Owlboy is a game almost 10 years in the making; surviving a variety of ups and downs over the last decade, the developers at D-Pad Studio finally felt the sweet taste of universal acclaim when it launched on PC last year. The game tells the story a mute owl called Otus, an underdog of sorts who is always looked down upon and thought to be useless by those around him. He sets out to overcome everything that is said about him for the benefit of his world and community and, ultimately, himself.

When sky-pirates begin attacking the usually peaceful surroundings of Otus’ world - threatening to destroy the capital and steal powerful relics in the process - he, and some trusty companions, decide to set off and save the day. Gameplay is mostly made up of Metroidvania-style dungeon exploration but, as Otus doesn’t really have any powers of his own (aside from dashing and spinning), the focus is shifted to clever use and rotation of your allies.

Your best friend, Geddy, has a short-ranged - but relatively fast - gun that can take down the majority of enemies after several hits. Other allies, whom you’ll acquire over time, have different weapons with different abilities such as much stronger bullets for heavy damage and obstacle destruction, and a hook-shot style device which can get you out of danger in a flash. Your job is to carry your companions in the air as you fly, rotating between them at the press of a button to use the relevant skill for the enemy or obstacle at hand. The best part of all this is that it all works really, really well and the controls are mapped to the Joy-Cons/Pro Controller perfectly.

Exploration also consists of puzzles, usually tasking you with activating switches to unlock doors; stealth sections, where you have to avoid being seen; on-the-ground platform sections where Otus cannot fly for various reasons; and even some really intense chase scenes that see you swapping out your characters on the fly to deal with the various scenery in your way.

On top of all this you’ll face a number of boss fights, all of which need to be tackled slightly differently. While we don’t want to spoil too much here, the final boss had us bouncing in delight when we finally figured out how to win, and a particular highlight is a mini-boss that is actually cleared by escaping the room, rather than dealing any damage. These boss fights, as well as the general platforming and enemies discovered throughout the dungeons in the game, can really stop you in your tracks at times. The difficulty never rises above a truly frustrating level, however; you’ll definitely want to keep playing.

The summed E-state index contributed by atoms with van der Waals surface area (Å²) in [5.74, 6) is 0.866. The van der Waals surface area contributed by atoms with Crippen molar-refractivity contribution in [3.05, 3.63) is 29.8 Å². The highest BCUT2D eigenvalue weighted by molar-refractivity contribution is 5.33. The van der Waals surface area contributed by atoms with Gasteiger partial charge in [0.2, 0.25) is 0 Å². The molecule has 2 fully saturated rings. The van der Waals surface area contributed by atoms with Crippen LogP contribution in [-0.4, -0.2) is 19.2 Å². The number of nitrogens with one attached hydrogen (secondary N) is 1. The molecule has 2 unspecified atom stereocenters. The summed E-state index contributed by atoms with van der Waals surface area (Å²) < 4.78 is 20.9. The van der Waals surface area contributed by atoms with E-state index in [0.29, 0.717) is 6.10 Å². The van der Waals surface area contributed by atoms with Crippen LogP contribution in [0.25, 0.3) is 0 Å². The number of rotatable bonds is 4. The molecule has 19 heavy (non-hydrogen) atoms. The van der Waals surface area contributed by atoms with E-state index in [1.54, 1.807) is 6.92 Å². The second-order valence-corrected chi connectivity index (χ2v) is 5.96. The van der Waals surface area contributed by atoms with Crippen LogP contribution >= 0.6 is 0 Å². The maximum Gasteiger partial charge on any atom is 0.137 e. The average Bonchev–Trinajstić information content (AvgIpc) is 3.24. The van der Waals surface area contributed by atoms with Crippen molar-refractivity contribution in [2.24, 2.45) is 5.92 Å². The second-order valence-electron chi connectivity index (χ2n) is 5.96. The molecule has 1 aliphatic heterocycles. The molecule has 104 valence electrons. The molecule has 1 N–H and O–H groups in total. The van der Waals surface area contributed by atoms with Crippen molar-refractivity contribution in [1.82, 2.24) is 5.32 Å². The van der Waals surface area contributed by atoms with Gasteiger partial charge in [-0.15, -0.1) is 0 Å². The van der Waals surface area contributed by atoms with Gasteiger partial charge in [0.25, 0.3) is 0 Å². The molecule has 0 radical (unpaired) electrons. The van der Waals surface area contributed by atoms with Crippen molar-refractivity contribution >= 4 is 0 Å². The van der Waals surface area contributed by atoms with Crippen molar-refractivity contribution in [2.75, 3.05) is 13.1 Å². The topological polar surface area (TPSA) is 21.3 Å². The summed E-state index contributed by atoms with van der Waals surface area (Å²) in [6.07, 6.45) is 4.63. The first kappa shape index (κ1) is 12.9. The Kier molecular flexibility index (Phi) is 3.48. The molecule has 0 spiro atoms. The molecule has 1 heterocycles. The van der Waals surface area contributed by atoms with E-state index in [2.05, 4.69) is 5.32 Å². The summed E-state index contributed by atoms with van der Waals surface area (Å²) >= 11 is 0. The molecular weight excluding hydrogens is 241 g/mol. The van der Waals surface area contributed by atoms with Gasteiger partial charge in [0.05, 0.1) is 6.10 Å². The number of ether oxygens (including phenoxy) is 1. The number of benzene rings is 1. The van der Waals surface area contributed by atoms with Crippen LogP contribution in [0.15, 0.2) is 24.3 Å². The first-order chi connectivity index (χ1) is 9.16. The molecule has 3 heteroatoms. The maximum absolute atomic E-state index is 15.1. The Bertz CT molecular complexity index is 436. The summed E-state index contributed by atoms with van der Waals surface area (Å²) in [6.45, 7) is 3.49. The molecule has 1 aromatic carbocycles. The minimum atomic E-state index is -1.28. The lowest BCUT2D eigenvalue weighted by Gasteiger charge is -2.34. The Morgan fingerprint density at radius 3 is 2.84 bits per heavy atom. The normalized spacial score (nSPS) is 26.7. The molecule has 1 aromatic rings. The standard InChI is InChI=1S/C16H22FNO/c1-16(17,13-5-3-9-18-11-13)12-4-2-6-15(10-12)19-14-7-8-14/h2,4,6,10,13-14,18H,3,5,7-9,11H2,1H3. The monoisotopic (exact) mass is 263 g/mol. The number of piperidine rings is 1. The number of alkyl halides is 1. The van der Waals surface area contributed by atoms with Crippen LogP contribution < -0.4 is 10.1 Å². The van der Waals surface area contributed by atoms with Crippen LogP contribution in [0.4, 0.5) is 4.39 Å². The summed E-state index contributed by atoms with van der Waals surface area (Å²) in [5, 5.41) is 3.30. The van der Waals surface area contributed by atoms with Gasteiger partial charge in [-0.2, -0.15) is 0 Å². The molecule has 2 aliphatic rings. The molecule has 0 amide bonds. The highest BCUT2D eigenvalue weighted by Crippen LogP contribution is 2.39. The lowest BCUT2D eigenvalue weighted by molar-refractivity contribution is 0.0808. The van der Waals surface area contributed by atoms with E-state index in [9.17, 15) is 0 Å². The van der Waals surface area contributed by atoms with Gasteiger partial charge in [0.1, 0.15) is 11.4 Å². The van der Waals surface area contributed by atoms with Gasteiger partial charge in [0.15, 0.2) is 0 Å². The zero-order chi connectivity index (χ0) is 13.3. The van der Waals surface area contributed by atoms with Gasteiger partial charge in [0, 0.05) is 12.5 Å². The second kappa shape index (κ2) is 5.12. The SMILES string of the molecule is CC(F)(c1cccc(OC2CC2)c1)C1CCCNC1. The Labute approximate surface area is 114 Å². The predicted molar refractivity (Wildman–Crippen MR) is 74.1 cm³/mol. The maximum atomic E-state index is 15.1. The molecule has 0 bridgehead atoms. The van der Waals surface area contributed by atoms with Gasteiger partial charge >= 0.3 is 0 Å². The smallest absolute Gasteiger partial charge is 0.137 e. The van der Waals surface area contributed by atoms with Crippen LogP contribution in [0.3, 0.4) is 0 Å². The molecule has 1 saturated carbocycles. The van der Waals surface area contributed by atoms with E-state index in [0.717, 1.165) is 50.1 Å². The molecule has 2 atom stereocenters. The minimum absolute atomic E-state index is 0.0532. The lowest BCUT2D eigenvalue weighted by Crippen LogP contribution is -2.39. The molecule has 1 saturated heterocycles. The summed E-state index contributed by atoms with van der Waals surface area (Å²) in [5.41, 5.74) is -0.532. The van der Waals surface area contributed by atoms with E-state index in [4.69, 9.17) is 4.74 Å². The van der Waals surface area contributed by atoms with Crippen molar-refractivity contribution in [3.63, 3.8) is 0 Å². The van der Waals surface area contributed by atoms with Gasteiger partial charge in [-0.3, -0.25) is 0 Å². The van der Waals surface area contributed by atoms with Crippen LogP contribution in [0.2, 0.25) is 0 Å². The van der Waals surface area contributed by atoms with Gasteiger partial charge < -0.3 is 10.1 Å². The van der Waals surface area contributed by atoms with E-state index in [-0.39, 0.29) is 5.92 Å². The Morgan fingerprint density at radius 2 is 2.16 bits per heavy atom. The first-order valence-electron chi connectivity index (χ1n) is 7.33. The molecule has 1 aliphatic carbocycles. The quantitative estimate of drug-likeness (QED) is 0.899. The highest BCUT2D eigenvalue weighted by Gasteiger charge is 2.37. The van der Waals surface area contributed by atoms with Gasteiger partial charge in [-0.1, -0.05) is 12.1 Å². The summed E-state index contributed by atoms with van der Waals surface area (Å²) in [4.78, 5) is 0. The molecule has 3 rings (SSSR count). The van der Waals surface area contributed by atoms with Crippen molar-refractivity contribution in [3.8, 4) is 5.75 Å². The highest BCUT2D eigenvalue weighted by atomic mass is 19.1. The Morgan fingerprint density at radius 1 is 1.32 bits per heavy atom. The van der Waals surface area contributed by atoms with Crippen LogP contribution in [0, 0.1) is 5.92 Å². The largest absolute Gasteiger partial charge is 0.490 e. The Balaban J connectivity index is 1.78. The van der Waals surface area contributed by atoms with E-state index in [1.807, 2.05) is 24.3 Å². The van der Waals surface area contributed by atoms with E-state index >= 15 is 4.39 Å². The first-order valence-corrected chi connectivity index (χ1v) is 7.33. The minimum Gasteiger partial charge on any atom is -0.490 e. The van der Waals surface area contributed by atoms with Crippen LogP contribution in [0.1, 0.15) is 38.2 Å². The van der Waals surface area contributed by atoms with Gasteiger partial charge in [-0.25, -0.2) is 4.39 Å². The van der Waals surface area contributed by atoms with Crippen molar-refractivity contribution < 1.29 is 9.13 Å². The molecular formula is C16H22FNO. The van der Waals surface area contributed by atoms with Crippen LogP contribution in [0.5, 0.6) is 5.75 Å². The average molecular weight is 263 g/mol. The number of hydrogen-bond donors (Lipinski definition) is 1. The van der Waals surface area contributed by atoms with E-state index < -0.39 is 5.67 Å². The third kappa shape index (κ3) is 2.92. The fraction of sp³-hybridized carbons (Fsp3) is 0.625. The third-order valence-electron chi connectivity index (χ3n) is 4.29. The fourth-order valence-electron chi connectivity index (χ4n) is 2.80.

Perhaps the best thing about Owlboy is something that seems to be somewhat of an unwritten law for the game. New gameplay mechanics and ideas are introduced sporadically throughout the adventure, especially as you start to gather your full team of allies, and sometimes whole mechanics will only be used for a short period of time, similar in many ways to how the best Super Mario games tend to make use of them. These new inclusions keep things fresh and ultimately keep you interested in the gameplay; we often see the action of lesser titles play second fiddle to the storyline if things gets repetitive, but Owlboy completely avoids this.

As you can hopefully see from the included screenshots, the aesthetic of this game is absolutely jaw-droppingly stunning at times. The pixel art approach has been used a lot recently, attempting to have gamers fawning all over nostalgic memories of their childhoods, but rarely is it done to such a high standard. Games such as Owlboy prove that pixel art should never be forgotten as a medium; certain touches such as the immense detail in the clouds and trees had us staring in awe just as much as the most realistic-looking games of 2018 will manage.

There are times when the screen intentionally wobbles quite ferociously, usually when explosions or the like are occurring to give a sense of power, and the combination of art-style and fast movement do feel somewhat unsettling, however. Likewise, several small glitches are present within the game (although we have already been assured that many will be fixed for launch). One that we do hope will fixed caused our screen to go entirely black a couple of times, forcing us to re-launch the software. Thanks to a rather forgiving auto-save rate we never lost more than a moment or two’s progress so there wasn’t too much harm done, but we thought they were worth mentioning nonetheless.

In fact, aside from the inclusion of a map (as trying to navigate your way and back-track through dungeons without one can be a nightmare if you can’t remember your route), there really isn’t much we’d change given the chance. These little niggles stop it from being the true masterpiece it could have been, but we had a great time throughout our entire 10 hour-or-so adventure and would happily throw ourselves back in to gather up all of the remaining collectibles that we missed. If D-Pad studio can muster up the effort for a sequel that tightens up the (very minimal) loose ends, we’d be jumping at the chance to play it.

Conclusion

Owlboy is a three-pronged attack of success: the gameplay is tight, satisfying, and remains fresh throughout; the game’s world is visually stunning thanks to some truly masterful pixel art; and you’ll find yourself really caring about the cast of characters and the world surrounding them thanks to a compelling storyline and background lore. The game could be improved with the inclusion of map to aid exploration, but when that is the only real thing we can pick at as a negative point it is clear that we’re on to a winner.

This is a game that is absolutely worth your time; if anything we’ve mentioned above has you even remotely intrigued by this game, we urge you to consider giving it a go.